Dick Whittington 2008


Written by Kelly White and Gavin Davy

Directed by Kelly White

Cast List

Dick – Rory Gordon
Alice – Becky Puddick
Daphne – Gavin Davy
Tom Cat – Sharron Burley
Idle Jack – Jason Down
King Rat – Ian Slipper
Fairy of the Bells – Lorraine Slipper
Alderman Fitzwarren – Martyn Puddick
Ronnie – Sophie Naisbitt
Reggie – Samantha Griggs
Captain – Graham Steele
Mate – Danny Chantler
Sultan Vinegar – John Harris
Mustapha Leak – Richard Gissing
Princess Tiger Lily – Maria Watson Riggs
Venus – Ferne Haxby
Orchid – Lucy Willis
Lotus – Rose Edmonds


Cathie Parker
Janice George
Sally-Ann O’Callaghan
Brenda Joyce
Richard Gissing
Ferne Haxby
Graham Steele
Danny Chantler


Katrina Tsalikidis
Gemma Turner
Rebecca Sullivan
Hayley Baxter

Review by Richard Banks in the Bexley Times

Dick Whittington –  The Riverside Players

Pantomime is an excellent way of introducing children to live theatre, both as performers and audience, for many people their first memory of live theatre is through pantomime.
A good, old fashioned, fun pantomime is relatively rare these days but such a delight was served up by The Riverside Players. Dick Whittington tells the tale of poor boy, who goes from rags to riches who wins the hand of the fair Alice Fitzwarren, then loses it and finally regains it when he is finally cleared of a crime he didn’t commit and everyone lives happily ever after.

Acting ability tends to be secondary to enthusiasm and a bonus in panto, but Ian Slipper as King Rat was wonderfully evil, snarling and hissing back at the audience playing his part to the full and was able to back his acting ability with a good singing voice. His stage presence enhanced the show enormously.  Likewise Gavin Davy as the panto’s dame, Daphne Dumpling in a wonderful array of colourful costumes gave an equally colourful performance as an archetypal comic dame.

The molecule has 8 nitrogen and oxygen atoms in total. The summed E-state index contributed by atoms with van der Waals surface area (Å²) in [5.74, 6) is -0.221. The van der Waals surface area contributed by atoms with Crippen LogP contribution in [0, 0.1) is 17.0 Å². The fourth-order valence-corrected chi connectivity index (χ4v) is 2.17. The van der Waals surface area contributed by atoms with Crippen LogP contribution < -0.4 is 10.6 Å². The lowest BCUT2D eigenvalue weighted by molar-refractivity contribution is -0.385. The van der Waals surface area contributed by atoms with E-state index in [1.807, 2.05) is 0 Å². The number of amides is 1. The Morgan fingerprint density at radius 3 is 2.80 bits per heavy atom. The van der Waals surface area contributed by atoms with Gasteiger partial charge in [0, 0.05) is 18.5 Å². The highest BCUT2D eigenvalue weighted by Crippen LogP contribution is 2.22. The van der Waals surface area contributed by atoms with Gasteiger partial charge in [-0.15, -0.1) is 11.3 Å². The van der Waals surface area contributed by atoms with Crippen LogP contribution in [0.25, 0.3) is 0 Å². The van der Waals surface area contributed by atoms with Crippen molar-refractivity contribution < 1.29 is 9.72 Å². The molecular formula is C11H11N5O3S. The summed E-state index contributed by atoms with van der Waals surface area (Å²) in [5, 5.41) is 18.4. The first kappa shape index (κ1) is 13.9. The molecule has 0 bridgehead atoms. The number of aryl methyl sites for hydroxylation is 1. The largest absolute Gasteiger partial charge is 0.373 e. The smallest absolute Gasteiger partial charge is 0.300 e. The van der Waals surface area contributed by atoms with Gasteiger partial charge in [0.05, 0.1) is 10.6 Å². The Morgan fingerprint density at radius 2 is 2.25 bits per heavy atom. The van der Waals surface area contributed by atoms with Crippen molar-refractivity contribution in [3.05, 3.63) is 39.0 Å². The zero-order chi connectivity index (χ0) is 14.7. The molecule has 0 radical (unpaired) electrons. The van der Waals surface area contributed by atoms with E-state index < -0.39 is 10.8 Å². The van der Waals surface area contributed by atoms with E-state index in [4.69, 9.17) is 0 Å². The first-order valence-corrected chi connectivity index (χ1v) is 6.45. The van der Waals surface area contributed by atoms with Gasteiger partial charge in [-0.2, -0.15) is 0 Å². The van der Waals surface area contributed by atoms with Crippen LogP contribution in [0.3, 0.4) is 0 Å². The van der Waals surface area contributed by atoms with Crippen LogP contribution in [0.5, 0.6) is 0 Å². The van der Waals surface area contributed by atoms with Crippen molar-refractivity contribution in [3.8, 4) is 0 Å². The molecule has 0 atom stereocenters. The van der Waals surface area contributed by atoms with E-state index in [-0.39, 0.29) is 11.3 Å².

A special mention must go to Sharron Burley as Tom Cat, the resident ‘animal expert’, was hugely successful as the hero’s trusty companion. With little dialogue beyond ‘miaow’, effective feline characteristics were achieved through sleek movements and facial gestures.

‘Uncle Chrissie’ White and his entourage of musicians provided great accompaniment to enthusiastic singing and energetic dancing and the chorus numbers provided good all round entertainment.

The front of tabs scenes, necessary for scene changing were generally weaker than the main scenes on stage, however, a well directed show by Kelly White, who coincidentally co-wrote the show with Gavin Davy, provided a large amount of laughs and good entertainment for all the family.

Uncertainty over the future over Eynsford Village Hall may jeopardise future high quality pantomimes by this group, which would be a distinct shame. Oh yes it will!